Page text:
As used herein, “oxygen affinity” is the strength of binding of oxygen to a hemoglobin molecule. The P50 (the oxygen pressure [e.g., measured in mm Hg] where the hemoglobin is 50% saturated) is a measure of oxygen affinity, and is measured by determination of the hemoglobin oxygen-dissociation curve. See, e.g., U.S. Pat. No. 6,486,123. A mutant globin chain has lower oxygen affinity, when compared to the same globin chain when unmutated, if hemoglobin made with the mutant globin chain has about 90% or less of the oxygen affinity of wild-type hemoglobin, i.e., has a P50 value at least about 11% higher than wild-type hemoglobin at pH 7.4. Since wild-type hemoglobin has a P50 value of about 10 mm Hg, a low affinity hemoglobin has a P50 value of at least about 11 mm Hg. In preferred embodiments, the low affinity hemoglobin has an oxygen affinity of about 60% or less of wild-type hemoglobin.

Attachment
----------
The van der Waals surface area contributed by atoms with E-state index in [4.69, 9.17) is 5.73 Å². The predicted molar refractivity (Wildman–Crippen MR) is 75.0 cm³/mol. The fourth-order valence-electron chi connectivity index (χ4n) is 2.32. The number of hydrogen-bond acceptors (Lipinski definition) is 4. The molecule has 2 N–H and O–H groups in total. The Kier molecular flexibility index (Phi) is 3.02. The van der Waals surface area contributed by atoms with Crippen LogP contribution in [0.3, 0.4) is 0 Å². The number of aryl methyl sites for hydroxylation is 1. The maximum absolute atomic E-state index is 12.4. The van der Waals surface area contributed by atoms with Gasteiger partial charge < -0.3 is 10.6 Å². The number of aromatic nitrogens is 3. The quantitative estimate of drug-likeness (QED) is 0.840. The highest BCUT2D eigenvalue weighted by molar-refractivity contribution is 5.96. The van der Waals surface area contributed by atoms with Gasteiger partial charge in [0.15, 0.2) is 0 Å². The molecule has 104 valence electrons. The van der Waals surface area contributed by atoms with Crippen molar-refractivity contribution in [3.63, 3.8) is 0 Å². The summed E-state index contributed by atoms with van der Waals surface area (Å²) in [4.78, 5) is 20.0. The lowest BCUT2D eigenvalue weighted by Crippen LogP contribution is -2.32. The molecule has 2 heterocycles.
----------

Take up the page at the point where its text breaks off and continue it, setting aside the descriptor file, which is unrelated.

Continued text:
“Stability” is a measure of the ability of a hemoglobin molecule to continue to function in oxygen exchange over time. As used herein, “stability” is inversely proportional to the autoxidation rate, measured as the autoxidation rate constant kauto(h−1) (e.g., measured as described in U.S. Pat. No. 6,486,123). A mutant globin chain has similar stability when compared to the same globin chain when unmutated (i.e., wild-type) if hemoglobin made with the mutant globin chain has at least about 30% of the stability of wild-type hemoglobin, i.e., has an autoxidation rate constant less than about three times the autoxidation rate of the wild-type hemoglobin.